Jeff Thorp

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Jeff Thorp
Jeff Thorp.jpg
Mukilteo Board of Directors, District 4
Term ends
November 2017
Years in position 10
Elections and appointments
Last electionNovember 5, 2013
First electedNovember 2005
Term limitsN/A
Office website
Jeff Thorp currently serves as the District 4 member on the Mukilteo Board of Directors in Washington. He was first elected to the board in 2005. Thorp won re-election to the board without opposition on November 5, 2013.


Thorp and his wife have four children who graduated from district schools.[1]



See also: Mukilteo School District elections (2013)


Thorp sought a third term on the board without opposition in the November 5, 2013 election.


Mukilteo Board of Directors, Four-year term, District 4, 2013
Party Candidate Vote % Votes
     Nonpartisan Green check mark transparent.pngJeff Thorp Incumbent 98.2% 13,089
     Nonpartisan Write-in votes 1.8% 244
Total Votes 13,333
Source: Snohomish County Auditor, "Snohomish County General Election Results," November 25, 2013


Thorp reported no contributions or expenditures to the Washington Public Disclosure Commission.[2]


Thorp won re-election to the board against challenger Ken Renfro on November 3, 2009.

Mukilteo Board of Directors, District 4, November 3, 2009
Party Candidate Vote % Votes
     Nonpartisan Green check mark transparent.pngJeff Thorp Incumbent 50.2% 7,555
     Nonpartisan Ken Renfro 48.9% 7,361
     Nonpartisan Write-in votes 0.9% 130
Total Votes 15,046
Source: Snohomish County Auditor

What was at stake?

Incumbents Thorp, John Gahagan and Judy Schwab won re-election to the board without opposition on November 5, 2013.


In 2013, the district rejected $1.6 million in state funding for all-day kindergarten due to limited classroom space. The Washington State Legislature allotted $90 million to fund all-day kindergarten classes throughout the state. Mukilteo School District could have facilitated kindergarten courses for 653 students if the funding was approved. District schools have witnessed a 3.6% increases in enrollment since 2008 and voters turned down construction bonds in 2006 and 2008 that would have expanded capacity. The number of all-day kindergartens in Mukilteo has been cut from nine to three in recent years and the Board of Directors would need to approve a construction bond to reverse this trend.[3]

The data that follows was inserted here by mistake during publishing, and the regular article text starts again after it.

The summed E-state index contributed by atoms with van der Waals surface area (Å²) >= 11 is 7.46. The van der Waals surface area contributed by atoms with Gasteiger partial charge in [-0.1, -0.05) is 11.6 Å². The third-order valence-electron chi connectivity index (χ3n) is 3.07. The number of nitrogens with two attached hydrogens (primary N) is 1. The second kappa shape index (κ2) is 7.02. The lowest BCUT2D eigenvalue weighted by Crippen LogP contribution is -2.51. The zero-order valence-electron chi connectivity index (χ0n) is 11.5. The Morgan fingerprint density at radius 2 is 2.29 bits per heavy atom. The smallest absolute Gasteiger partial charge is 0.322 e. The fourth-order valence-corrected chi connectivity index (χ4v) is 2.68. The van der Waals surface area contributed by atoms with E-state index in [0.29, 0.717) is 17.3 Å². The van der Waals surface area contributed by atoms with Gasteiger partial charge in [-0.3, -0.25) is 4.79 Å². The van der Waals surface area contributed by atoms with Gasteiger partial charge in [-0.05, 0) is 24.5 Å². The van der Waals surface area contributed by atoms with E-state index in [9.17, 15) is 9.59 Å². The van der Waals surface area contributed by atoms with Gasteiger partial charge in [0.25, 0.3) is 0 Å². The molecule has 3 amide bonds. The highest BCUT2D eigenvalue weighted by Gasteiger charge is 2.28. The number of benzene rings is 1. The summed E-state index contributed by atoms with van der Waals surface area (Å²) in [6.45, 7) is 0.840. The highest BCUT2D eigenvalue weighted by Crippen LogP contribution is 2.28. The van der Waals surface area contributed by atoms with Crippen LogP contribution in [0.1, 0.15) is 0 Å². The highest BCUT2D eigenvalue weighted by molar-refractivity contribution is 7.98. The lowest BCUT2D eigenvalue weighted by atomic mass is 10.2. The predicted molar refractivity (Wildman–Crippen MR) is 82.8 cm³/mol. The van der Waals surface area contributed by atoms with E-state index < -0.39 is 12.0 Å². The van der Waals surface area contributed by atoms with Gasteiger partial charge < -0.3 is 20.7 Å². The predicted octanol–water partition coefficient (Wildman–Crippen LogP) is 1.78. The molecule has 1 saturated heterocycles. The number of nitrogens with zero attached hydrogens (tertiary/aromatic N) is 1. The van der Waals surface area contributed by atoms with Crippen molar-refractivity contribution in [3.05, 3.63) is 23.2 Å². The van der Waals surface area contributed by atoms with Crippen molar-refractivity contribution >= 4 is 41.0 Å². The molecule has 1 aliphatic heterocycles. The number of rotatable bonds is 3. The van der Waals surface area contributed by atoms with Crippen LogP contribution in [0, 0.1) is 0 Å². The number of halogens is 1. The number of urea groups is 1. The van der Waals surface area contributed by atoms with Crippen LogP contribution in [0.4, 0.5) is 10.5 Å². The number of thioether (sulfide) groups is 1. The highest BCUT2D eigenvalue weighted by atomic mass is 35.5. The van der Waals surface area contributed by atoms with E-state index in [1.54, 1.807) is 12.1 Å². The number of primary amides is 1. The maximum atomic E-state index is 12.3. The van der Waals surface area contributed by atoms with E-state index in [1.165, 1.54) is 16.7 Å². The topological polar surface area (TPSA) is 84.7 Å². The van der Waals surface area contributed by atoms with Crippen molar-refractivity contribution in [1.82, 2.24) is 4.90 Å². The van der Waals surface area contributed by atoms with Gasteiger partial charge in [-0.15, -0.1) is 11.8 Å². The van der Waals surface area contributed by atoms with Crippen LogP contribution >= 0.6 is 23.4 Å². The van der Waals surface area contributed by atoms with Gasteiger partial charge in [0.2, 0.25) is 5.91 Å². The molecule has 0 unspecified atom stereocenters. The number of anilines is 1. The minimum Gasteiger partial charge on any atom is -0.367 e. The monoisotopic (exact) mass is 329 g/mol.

About the district

See also: Mukilteo School District, Washington
Mukilteo School District is located in Snohomish County, Washington
Mukilteo School District in Snohomish County serves students in Mukilteo, Everett and Edmonds. The population of Mukilteo was 20,254 according to the 2010 U.S. Census.[4]


Mukilteo outperforms state averages for higher education achievement, median income and poverty rate. The percentage of city residents over 25 years old with undergraduate degrees (47.8%) is ahead of the state average (31.4%). The 2010 U.S. Census calculated Mukilteo's median income at $93,120 while the state median income was $58,890. Mukilteo had a poverty rate of 6.3% in the 2010 U.S. Census while the state rate was 12.5%.[4]

Racial Demographics, 2012[4]
Race Mukilteo (%) Washington (%)
White 74.9 77.3
Black or African American 1.7 3.6
American Indian and Alaska Native 0.6 1.5
Asian 17.1 7.2
Native Hawaiian and Other Pacific Islander 0.2 0.6
Two or More Races 4.5 4.7
Hispanic or Latino 4.4 11.2

Presidential Voting Pattern[5]
Year Democratic Vote (%) Republican Vote (%)
2012 56.8 40.0
2008 58.1 39.3
2004 53.0 45.5
2000 51.6 43.6

Note: The United States Census Bureau considers "Hispanic or Latino" to be a place of origin, not a race. Therefore, the Census allows citizens to report both their race and that they are from a "Hispanic or Latino" place of origin simultaneously. As a result, the percentages in each column of the racial demographics table will exceed 100 percent. Each column will add up to 100 percent after removing the "Hispanic or Latino" place of origin percentages, although rounding by the Census Bureau may make the total one- or two-tenths off from being exactly 100 percent.[6] This Ballotpedia page provides a more detailed explanation of how the Census Bureau handles race and ethnicity in its surveys.

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